If you’ve implemented or ever considered implementing eLearning or a learning management system (LMS) into your business, you may be familiar with SCORM compliance. When creating training content for your staff, do you wonder “is complying with SCORM still necessary?” Read on to learn where SCORM may be headed and what you can do to best prepare your company.
What is SCORM Compliance?
The Shareable Content Object Reference Model (SCORM) is a content standard created for eLearning software that allows a variety of content to run on multiple systems. In the past, developers struggled to get the content they created to “play well” with multiple LMS platforms. This made it difficult for industries to effectively deploy their own unique eLearning content within their LMS, which led to the release of the first SCORM software standard back in 2001.
SCORM addressed common issues developers had, such as simplifying the process in which learning content was integrated into different LMS platforms. SCORM also established how content should communicate with the LMS and questioned what courses should accomplish for users, presenting itself as an all-in-one compliant system that developers should adhere their content to for the simplest integration.
How Does SCORM Work?
The two main components of SCORM include how content is made SCORM compliant and how tools and systems acknowledge that content:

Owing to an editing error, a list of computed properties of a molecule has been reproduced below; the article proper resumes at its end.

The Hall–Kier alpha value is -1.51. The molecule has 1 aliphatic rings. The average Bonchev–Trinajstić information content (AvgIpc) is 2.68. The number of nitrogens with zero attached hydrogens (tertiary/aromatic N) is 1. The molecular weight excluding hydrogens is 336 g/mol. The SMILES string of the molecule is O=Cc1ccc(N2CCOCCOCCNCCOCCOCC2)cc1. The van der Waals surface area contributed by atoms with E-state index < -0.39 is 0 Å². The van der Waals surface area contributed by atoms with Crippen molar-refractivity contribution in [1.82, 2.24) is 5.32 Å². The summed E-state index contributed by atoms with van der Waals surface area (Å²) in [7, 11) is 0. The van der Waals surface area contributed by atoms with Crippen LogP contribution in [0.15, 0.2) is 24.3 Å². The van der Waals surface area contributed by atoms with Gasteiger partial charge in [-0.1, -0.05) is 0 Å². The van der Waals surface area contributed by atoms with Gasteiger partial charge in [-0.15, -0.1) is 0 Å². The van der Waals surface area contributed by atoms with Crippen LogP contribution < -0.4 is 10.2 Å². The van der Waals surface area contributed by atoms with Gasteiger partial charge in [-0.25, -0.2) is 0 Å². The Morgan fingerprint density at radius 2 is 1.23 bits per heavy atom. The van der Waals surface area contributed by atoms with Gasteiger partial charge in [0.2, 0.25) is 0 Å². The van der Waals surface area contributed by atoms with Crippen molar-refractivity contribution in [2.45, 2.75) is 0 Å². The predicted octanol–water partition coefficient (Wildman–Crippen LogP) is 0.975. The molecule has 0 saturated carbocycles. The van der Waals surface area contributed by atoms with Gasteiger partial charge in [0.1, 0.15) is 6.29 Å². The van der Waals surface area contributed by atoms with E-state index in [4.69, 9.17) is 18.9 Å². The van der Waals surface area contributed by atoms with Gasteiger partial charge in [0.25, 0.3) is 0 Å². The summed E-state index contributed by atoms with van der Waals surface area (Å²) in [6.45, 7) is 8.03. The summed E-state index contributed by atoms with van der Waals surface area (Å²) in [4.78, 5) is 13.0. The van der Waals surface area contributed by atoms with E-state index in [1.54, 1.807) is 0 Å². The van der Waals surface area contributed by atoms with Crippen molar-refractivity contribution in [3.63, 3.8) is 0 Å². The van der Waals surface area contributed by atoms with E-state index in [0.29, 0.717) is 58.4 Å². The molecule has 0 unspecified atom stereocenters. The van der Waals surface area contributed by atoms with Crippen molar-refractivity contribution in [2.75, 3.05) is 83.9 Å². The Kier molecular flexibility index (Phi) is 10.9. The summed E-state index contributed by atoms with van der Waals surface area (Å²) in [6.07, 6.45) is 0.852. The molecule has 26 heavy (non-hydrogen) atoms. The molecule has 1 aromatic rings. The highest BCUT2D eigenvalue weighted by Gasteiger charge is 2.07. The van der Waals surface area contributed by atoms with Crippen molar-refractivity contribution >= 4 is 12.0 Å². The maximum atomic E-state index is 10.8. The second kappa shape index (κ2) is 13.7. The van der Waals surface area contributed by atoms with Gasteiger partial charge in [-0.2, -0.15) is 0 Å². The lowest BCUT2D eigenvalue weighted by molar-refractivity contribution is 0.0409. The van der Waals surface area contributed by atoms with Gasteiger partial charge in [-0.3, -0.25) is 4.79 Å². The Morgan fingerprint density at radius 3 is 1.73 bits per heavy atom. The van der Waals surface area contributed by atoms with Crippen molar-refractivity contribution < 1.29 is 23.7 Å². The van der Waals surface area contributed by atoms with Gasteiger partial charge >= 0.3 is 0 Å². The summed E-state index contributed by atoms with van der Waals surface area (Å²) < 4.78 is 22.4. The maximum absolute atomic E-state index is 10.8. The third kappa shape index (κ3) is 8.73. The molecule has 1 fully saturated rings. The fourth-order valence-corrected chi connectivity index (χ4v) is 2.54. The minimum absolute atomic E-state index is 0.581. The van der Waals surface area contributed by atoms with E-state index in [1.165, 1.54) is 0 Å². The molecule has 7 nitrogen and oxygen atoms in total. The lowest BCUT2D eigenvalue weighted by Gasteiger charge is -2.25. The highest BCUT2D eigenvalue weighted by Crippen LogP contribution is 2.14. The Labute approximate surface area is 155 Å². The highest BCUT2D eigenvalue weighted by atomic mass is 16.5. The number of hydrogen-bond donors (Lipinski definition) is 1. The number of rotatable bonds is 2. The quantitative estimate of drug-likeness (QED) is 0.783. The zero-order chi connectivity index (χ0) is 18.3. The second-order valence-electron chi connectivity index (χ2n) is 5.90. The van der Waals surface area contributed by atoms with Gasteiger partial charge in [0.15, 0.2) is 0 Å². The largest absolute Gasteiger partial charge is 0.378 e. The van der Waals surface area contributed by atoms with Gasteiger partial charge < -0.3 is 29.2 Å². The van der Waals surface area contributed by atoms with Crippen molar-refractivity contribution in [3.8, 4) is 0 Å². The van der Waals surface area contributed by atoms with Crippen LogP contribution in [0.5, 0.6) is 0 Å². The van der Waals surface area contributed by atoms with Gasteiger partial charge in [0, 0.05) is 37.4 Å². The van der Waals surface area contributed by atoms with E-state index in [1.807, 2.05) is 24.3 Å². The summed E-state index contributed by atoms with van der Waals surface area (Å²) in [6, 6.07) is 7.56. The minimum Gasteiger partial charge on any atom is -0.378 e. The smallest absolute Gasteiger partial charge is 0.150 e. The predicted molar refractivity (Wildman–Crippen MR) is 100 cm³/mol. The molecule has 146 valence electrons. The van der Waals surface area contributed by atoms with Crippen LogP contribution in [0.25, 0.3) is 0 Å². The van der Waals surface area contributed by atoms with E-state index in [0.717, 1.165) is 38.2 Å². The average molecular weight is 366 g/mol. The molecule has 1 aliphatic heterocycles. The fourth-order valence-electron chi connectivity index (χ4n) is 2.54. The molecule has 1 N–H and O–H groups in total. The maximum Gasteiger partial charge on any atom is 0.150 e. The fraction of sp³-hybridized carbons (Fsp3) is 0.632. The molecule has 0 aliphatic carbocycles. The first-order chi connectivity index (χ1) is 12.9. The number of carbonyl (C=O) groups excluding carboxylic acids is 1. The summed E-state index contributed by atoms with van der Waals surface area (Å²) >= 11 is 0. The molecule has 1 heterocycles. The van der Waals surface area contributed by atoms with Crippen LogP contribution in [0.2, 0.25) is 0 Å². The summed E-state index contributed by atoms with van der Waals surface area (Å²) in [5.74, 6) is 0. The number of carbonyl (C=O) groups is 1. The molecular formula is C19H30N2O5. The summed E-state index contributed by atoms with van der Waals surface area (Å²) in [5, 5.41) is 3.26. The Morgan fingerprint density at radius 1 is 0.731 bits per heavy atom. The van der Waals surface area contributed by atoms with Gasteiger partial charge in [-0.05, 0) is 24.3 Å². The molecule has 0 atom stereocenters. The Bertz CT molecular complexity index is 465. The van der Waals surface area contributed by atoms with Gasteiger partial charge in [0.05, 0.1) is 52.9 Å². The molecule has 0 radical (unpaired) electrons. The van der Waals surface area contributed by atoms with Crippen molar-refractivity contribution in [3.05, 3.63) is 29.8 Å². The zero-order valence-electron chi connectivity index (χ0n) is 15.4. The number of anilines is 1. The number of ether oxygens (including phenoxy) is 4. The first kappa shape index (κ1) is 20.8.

How Content is Made
Content is packaged into a zip folder that can be easily delivered to a SCORM-compliant tool or LMS. This content, the ‘sharable content object’, is the learning content that can be anything from a video clip or audio file to an HTML page or Flash-based quiz.
How Content is Acknowledged
Data is exchanged at Run-Time, meaning SCORM establishes how the LMS and content interact with each other, as well as records users’ information and progress. This is the ‘reference model,’ which is the technical standard that developers code into their software to allow simple data exchange between authoring tools and platforms.
When publishing SCORM-compliant content, you have the option to export through HTML, Flash or both, depending on how the content will be accessed. And while Flash has typically been a popular choice for publishing eLearning content, these days people are utilizing more than just a desktop computer to access eLearning materials—which has led to many issues with creating SCORM-compliant content in today’s workplace environment.
Why Is SCORM Compliance Less Relevant Now?